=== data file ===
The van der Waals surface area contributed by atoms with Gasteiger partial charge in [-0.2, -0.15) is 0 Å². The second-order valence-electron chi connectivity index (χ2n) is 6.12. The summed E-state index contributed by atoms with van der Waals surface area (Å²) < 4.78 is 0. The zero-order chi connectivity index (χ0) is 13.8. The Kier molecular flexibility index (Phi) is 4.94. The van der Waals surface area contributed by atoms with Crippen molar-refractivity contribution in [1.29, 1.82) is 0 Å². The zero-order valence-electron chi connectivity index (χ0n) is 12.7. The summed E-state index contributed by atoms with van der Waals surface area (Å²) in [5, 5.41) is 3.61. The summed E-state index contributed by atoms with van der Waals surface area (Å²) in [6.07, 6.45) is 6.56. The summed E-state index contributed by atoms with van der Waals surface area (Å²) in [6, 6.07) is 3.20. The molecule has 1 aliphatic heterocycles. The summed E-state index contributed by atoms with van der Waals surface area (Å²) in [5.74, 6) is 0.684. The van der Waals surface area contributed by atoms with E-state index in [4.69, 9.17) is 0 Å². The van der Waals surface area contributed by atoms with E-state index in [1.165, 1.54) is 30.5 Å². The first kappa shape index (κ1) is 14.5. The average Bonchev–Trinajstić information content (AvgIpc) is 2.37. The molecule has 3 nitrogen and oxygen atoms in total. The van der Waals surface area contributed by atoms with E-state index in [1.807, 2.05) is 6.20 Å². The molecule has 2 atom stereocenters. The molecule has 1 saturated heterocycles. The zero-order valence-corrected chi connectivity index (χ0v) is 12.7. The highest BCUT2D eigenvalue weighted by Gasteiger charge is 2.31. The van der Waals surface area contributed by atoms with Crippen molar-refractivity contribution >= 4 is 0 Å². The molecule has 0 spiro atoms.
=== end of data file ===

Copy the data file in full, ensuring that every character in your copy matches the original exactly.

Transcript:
The van der Waals surface area contributed by atoms with Gasteiger partial charge in [-0.2, -0.15) is 0 Å². The second-order valence-electron chi connectivity index (χ2n) is 6.12. The summed E-state index contributed by atoms with van der Waals surface area (Å²) < 4.78 is 0. The zero-order chi connectivity index (χ0) is 13.8. The Kier molecular flexibility index (Phi) is 4.94. The van der Waals surface area contributed by atoms with Crippen molar-refractivity contribution in [1.29, 1.82) is 0 Å². The zero-order valence-electron chi connectivity index (χ0n) is 12.7. The summed E-state index contributed by atoms with van der Waals surface area (Å²) in [5, 5.41) is 3.61. The summed E-state index contributed by atoms with van der Waals surface area (Å²) in [6.07, 6.45) is 6.56. The summed E-state index contributed by atoms with van der Waals surface area (Å²) in [6, 6.07) is 3.20. The molecule has 1 aliphatic heterocycles. The summed E-state index contributed by atoms with van der Waals surface area (Å²) in [5.74, 6) is 0.684. The van der Waals surface area contributed by atoms with E-state index in [4.69, 9.17) is 0 Å². The van der Waals surface area contributed by atoms with E-state index in [1.165, 1.54) is 30.5 Å². The first kappa shape index (κ1) is 14.5. The average Bonchev–Trinajstić information content (AvgIpc) is 2.37. The molecule has 3 nitrogen and oxygen atoms in total. The van der Waals surface area contributed by atoms with E-state index in [1.807, 2.05) is 6.20 Å². The molecule has 2 atom stereocenters. The molecule has 1 saturated heterocycles. The zero-order valence-corrected chi connectivity index (χ0v) is 12.7. The highest BCUT2D eigenvalue weighted by Gasteiger charge is 2.31. The van der Waals surface area contributed by atoms with Crippen molar-refractivity contribution >= 4 is 0 Å². The molecule has 0 spiro atoms.